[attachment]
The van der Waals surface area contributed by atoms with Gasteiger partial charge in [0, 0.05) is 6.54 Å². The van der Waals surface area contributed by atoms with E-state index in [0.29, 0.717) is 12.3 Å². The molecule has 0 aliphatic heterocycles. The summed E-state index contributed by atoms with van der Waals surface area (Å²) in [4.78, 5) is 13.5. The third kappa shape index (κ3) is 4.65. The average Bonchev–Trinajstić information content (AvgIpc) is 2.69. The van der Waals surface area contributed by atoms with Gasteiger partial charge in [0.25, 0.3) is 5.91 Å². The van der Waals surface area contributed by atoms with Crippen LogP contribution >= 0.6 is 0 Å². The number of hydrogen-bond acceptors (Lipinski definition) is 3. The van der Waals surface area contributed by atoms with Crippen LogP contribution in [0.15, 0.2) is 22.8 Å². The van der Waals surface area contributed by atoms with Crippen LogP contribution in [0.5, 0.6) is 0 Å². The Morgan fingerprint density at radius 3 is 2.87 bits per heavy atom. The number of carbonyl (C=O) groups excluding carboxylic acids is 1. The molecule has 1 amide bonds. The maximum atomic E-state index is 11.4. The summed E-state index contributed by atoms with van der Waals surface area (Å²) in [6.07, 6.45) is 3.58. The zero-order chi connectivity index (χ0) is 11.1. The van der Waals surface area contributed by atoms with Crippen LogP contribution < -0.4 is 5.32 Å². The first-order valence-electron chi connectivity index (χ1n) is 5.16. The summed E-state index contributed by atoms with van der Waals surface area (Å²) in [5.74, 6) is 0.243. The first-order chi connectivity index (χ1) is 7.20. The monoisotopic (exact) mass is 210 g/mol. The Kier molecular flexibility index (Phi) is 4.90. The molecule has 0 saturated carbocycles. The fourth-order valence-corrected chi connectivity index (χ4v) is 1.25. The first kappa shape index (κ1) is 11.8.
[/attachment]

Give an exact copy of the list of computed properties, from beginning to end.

The van der Waals surface area contributed by atoms with Gasteiger partial charge in [0, 0.05) is 6.54 Å². The van der Waals surface area contributed by atoms with E-state index in [0.29, 0.717) is 12.3 Å². The molecule has 0 aliphatic heterocycles. The summed E-state index contributed by atoms with van der Waals surface area (Å²) in [4.78, 5) is 13.5. The third kappa shape index (κ3) is 4.65. The average Bonchev–Trinajstić information content (AvgIpc) is 2.69. The van der Waals surface area contributed by atoms with Gasteiger partial charge in [0.25, 0.3) is 5.91 Å². The van der Waals surface area contributed by atoms with Crippen LogP contribution >= 0.6 is 0 Å². The number of hydrogen-bond acceptors (Lipinski definition) is 3. The van der Waals surface area contributed by atoms with Crippen LogP contribution in [0.15, 0.2) is 22.8 Å². The van der Waals surface area contributed by atoms with Crippen LogP contribution in [0.5, 0.6) is 0 Å². The Morgan fingerprint density at radius 3 is 2.87 bits per heavy atom. The number of carbonyl (C=O) groups excluding carboxylic acids is 1. The molecule has 1 amide bonds. The maximum atomic E-state index is 11.4. The summed E-state index contributed by atoms with van der Waals surface area (Å²) in [6.07, 6.45) is 3.58. The zero-order chi connectivity index (χ0) is 11.1. The van der Waals surface area contributed by atoms with Crippen LogP contribution < -0.4 is 5.32 Å². The first-order valence-electron chi connectivity index (χ1n) is 5.16. The summed E-state index contributed by atoms with van der Waals surface area (Å²) in [5.74, 6) is 0.243. The first-order chi connectivity index (χ1) is 7.20. The monoisotopic (exact) mass is 210 g/mol. The Kier molecular flexibility index (Phi) is 4.90. The molecule has 0 saturated carbocycles. The fourth-order valence-corrected chi connectivity index (χ4v) is 1.25. The first kappa shape index (κ1) is 11.8.